Six reasons to NOT punt kickoff meetings

Holding a kickoff meeting as the first “real” event on a project should be a fait accompli, but you’d be surprised as to how many projects launch without one.  This mistake is growing in frequency as the proportion of projects with virtual and/or global stakeholders & team members increases.

The causes for skipping kickoff meetings could include:

  • The project has been “on hold” or pending resource availability for so long, that there is no patience to do a true kickoff as everyone just wants to “do it”.
  • Everyone is so busy that it is impossible to schedule everyone’s time (especially across international time zones) to hold it.
  • So much effort has gone into the pre-project justification or sales work of developing a business case or negotiating the Statement of Work or contract that the kickoff is perceived as an academic activity.

To counter these excuses (because that is really what they all are!), here are some legitimate benefits of holding a proper kickoff meeting (preferably in-person):

  1. First and foremost, it’s the best opportunity for the project sponsor to present the vision and purpose for the project to the overall team (many of whom might not have been assigned during the pre-project phase) and to sell them on the benefits the project will bring to the organization and themselves.
  2. It’s a chance for the project manager to review project rules of engagement with all stakeholders and team members, and to be able to get the project sponsor to back him/her up visibly!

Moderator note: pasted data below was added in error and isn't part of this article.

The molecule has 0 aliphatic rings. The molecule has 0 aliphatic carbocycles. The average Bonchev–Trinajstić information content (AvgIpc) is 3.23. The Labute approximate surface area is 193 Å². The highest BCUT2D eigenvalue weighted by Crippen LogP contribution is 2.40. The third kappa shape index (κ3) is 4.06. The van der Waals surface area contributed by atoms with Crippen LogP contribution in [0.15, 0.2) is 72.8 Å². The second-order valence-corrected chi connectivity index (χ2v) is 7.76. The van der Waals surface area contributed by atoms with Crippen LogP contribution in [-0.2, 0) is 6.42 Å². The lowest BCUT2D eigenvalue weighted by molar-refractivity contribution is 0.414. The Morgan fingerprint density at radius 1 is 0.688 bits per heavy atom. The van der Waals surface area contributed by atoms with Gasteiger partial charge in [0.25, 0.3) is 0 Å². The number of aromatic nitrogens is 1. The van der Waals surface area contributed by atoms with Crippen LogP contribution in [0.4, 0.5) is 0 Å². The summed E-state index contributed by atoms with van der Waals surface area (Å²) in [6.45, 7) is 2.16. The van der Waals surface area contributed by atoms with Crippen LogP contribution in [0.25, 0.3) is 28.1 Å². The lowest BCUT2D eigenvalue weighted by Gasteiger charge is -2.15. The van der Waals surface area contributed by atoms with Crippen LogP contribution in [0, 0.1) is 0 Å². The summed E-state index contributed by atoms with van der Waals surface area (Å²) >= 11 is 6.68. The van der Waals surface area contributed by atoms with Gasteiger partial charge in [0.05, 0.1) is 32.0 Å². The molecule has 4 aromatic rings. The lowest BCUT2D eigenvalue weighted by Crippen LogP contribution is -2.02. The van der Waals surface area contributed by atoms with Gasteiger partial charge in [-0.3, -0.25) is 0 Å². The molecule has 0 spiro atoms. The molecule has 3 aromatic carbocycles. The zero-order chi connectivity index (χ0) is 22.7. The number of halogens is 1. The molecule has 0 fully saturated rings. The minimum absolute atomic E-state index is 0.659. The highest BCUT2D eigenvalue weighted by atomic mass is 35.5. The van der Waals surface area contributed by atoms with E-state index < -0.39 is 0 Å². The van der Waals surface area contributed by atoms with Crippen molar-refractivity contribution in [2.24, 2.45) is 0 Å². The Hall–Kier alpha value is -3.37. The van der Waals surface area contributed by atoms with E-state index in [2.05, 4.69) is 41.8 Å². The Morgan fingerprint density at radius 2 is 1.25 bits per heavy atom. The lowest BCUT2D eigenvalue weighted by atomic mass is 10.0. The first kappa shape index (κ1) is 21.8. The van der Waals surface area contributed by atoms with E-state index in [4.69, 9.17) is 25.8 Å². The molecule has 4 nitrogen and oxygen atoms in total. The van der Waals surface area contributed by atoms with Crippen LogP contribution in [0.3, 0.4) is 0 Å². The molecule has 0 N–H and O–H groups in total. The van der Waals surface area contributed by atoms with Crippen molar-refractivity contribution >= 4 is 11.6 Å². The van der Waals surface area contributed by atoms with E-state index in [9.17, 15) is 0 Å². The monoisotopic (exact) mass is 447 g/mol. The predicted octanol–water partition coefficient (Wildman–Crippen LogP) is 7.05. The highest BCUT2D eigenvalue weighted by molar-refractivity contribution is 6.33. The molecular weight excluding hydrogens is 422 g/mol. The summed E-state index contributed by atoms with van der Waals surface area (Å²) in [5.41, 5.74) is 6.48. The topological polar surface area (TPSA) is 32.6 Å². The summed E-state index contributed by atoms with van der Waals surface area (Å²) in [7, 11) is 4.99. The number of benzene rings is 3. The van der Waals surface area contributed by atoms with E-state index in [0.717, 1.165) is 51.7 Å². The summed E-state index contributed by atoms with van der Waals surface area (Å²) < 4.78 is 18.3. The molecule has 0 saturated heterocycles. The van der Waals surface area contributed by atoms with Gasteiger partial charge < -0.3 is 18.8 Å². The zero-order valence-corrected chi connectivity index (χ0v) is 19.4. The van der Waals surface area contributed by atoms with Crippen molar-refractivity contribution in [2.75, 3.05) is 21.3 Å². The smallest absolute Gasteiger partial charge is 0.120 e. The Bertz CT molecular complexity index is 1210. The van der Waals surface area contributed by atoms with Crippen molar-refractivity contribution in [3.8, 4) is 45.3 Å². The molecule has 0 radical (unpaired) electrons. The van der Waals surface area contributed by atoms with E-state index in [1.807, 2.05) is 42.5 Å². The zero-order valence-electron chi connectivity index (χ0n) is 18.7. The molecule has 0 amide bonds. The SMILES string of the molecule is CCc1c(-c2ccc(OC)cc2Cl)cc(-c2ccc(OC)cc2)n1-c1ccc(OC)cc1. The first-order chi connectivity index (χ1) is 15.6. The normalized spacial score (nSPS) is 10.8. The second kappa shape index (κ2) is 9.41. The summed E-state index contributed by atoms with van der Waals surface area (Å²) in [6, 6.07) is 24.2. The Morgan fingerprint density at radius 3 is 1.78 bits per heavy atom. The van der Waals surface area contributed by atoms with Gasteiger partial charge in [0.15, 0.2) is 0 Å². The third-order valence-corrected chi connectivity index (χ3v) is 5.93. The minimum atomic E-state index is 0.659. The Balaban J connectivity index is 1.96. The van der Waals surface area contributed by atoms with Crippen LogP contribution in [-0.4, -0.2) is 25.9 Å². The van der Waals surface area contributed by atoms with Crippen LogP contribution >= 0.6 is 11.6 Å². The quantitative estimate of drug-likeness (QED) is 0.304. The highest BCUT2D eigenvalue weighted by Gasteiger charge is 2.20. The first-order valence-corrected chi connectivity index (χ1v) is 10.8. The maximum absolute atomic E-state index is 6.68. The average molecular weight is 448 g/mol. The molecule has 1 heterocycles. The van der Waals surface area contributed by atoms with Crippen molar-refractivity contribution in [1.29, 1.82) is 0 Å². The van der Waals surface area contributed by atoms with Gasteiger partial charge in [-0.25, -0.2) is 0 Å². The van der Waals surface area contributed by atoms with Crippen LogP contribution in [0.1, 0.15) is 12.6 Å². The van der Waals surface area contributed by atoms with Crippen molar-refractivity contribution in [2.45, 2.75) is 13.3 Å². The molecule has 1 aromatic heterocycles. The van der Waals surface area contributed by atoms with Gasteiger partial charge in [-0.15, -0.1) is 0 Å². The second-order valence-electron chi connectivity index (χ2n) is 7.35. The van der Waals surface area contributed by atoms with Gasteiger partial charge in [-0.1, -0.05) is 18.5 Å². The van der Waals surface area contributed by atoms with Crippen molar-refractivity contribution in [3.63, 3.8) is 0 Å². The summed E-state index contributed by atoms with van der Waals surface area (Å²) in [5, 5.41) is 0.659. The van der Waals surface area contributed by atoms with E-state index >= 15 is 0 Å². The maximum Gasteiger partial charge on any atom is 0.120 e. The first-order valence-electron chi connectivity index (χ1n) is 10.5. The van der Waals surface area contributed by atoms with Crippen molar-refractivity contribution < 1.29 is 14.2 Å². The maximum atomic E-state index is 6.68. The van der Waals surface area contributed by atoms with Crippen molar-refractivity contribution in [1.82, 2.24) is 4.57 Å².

3. It’s an opportunity to have a very quick, informal “fear, uncertainty & doubt” – the formal risk identification session will likely come later, but this meeting does give the PM the chance to start to understand the risk biases of project participants.
  4. While not a formal planning session, it can be used to voice and discuss assumptions and constraints to ensure they are in fact, valid.
  5. It presents the PM with the first real chance to see the body language and interpersonal behaviors of the team members and stakeholders.  If the PM has not worked with this group before, long running department or individual conflicts might start to become apparent.
  6. It starts the team development process in (what should be) a non-threatening and neutral environment.

Skip your kickoff meeting, and your project could end up as flat on its back like Charlie Brown!

Categories: Project Management | Tags: , , | Leave a comment

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